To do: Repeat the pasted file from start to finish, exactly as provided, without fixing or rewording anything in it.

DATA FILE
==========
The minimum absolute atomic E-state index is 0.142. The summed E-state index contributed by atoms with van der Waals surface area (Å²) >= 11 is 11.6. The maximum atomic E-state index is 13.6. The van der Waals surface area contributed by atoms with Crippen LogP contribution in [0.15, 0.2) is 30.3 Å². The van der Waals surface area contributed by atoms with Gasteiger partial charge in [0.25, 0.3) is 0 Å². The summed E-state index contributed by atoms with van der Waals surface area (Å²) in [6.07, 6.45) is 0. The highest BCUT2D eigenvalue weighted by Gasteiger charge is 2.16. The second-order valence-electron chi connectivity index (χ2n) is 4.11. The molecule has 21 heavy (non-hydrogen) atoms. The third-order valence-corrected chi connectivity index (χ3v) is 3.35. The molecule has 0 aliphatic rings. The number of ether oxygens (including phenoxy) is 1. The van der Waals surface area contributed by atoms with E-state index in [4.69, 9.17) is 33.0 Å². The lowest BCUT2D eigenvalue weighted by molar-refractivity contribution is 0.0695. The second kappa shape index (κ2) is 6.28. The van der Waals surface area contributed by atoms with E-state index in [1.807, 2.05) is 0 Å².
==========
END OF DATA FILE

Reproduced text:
The minimum absolute atomic E-state index is 0.142. The summed E-state index contributed by atoms with van der Waals surface area (Å²) >= 11 is 11.6. The maximum atomic E-state index is 13.6. The van der Waals surface area contributed by atoms with Crippen LogP contribution in [0.15, 0.2) is 30.3 Å². The van der Waals surface area contributed by atoms with Gasteiger partial charge in [0.25, 0.3) is 0 Å². The summed E-state index contributed by atoms with van der Waals surface area (Å²) in [6.07, 6.45) is 0. The highest BCUT2D eigenvalue weighted by Gasteiger charge is 2.16. The second-order valence-electron chi connectivity index (χ2n) is 4.11. The molecule has 21 heavy (non-hydrogen) atoms. The third-order valence-corrected chi connectivity index (χ3v) is 3.35. The molecule has 0 aliphatic rings. The number of ether oxygens (including phenoxy) is 1. The van der Waals surface area contributed by atoms with E-state index in [4.69, 9.17) is 33.0 Å². The lowest BCUT2D eigenvalue weighted by molar-refractivity contribution is 0.0695. The second kappa shape index (κ2) is 6.28. The van der Waals surface area contributed by atoms with E-state index in [1.807, 2.05) is 0 Å².